Professor Chris Morley referred to the presentation and outlined particular areas where improvements had been made. He referred to safety huddles on wards which looked at any concerns on wards, the introduction of ‘Ward Boards’ which gave helpful information for visitors, and also for staff to be able to see what was happening on their wards.  He said that there had been additional nursing staff and midwives recruited and more was expected during September.  He referred to the Maternity Improvement Plan which would be implemented to drive the improvements required going forward. Professor Morley outlined the systems and training that had been put in place on mental health wards and training in risk assessment on those wards.




Members made various comments and asked a number of questions, to which responses were provided as follows:-




·                With regard to staffing, retaining staff was a key aim.  The Trust is the eighth best Trust at retaining staff, but more was needed.  There was a programme for the first year to 18 months to ensure that each new starter had a mentor to help with their early career.  Secondly, there were a number of opportunities on offer, such as acting up, diversity of roles etc. and finally a transfer register so that someone could transfer across areas should they so wish.  Flexible retirement was often offered, and support given to midwives and nurses at the end of their career. 




·                A review was being undertaken which was giving advice and recommendations on how to staff areas and be able to skill mix the maternity workforce.  Midwives should do what they were trained to do.  Registered Nurses are not a substitute for midwives, but can add value and promote safe care. The Trust was looking at how to capitalise further on that. Nurses could be used to enhance the safety of mothers and babies and some post-natal care can be delivered by a non-midwife worker.  Nationally, there was a shortage of midwives, but it was hoped to make the Jessop Wing an attractive place to work to recruit more staff to it. Plans to support staff to work as a team were in place by listening and hearing what staff were saying from the bottom up.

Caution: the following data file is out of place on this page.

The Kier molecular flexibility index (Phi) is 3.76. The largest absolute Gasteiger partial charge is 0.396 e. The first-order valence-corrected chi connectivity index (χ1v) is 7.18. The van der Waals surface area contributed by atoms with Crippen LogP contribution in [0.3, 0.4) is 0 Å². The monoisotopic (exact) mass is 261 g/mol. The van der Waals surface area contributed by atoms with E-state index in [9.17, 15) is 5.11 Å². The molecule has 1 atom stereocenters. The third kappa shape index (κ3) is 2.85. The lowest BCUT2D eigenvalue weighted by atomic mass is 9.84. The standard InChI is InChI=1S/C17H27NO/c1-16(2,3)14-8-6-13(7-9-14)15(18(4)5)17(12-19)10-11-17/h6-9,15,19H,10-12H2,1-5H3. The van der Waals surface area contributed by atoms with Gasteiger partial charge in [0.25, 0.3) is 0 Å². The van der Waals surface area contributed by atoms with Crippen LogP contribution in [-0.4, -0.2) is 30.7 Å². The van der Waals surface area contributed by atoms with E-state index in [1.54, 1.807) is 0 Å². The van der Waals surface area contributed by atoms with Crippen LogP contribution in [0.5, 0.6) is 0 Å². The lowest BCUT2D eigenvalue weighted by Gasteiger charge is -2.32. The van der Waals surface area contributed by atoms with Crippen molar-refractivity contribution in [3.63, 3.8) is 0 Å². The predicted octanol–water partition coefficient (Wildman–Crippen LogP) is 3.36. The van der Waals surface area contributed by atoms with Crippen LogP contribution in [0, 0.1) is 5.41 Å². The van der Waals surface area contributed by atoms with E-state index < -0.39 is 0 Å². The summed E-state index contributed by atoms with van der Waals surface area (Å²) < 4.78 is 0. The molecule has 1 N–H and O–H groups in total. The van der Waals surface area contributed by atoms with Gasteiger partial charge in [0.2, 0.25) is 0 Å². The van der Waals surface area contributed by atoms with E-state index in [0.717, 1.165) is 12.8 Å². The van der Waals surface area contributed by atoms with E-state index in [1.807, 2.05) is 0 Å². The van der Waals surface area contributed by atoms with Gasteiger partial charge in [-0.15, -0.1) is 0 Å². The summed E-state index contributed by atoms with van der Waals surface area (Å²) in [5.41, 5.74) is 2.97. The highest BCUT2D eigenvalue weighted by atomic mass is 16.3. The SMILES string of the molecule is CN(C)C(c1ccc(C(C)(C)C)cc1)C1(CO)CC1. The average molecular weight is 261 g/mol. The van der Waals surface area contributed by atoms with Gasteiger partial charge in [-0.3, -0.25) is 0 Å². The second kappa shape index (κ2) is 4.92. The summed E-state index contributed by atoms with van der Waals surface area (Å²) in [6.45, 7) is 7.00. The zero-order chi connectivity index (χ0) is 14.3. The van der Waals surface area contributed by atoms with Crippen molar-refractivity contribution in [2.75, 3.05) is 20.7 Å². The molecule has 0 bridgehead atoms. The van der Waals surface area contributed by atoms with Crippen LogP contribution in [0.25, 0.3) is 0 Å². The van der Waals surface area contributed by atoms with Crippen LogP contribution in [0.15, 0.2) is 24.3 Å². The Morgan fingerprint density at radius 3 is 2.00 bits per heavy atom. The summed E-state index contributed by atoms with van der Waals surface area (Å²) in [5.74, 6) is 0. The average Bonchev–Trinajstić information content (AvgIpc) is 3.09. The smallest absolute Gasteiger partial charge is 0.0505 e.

·                Receiving feedback from patients was not easy. The Directorate Teams had tried many ways to regularly engage and listen to the feedback at all levels.  Out and about visits had commenced and they would go to many different areas and get feedback from staff.  On maternity wards, there were monthly “walkrounds”, to find staff, talk to them and get their feedback. There was a refreshing approach to patient experience generally, but there was more that could be built on.  There were many opportunities for patients to feedback and the Trust was looking to build on this as it goes forward.




·                With regard to diversity, and inclusion, the Trust has a very clear EDI Strategy and works with staff groups on this. The Trust is keen to effectively represent the community it serves and work is ongoing to improve diversity at Board level.




·                With regard to the “falls pack”, the first step in the process was to risk assess a patient as they entered the ward to ascertain whether they were at risk of falling, and there were a number of checks carried out by staff when completing a falls risk assessment and the patient would be given a leaflet with advice on how to prevent them from falling.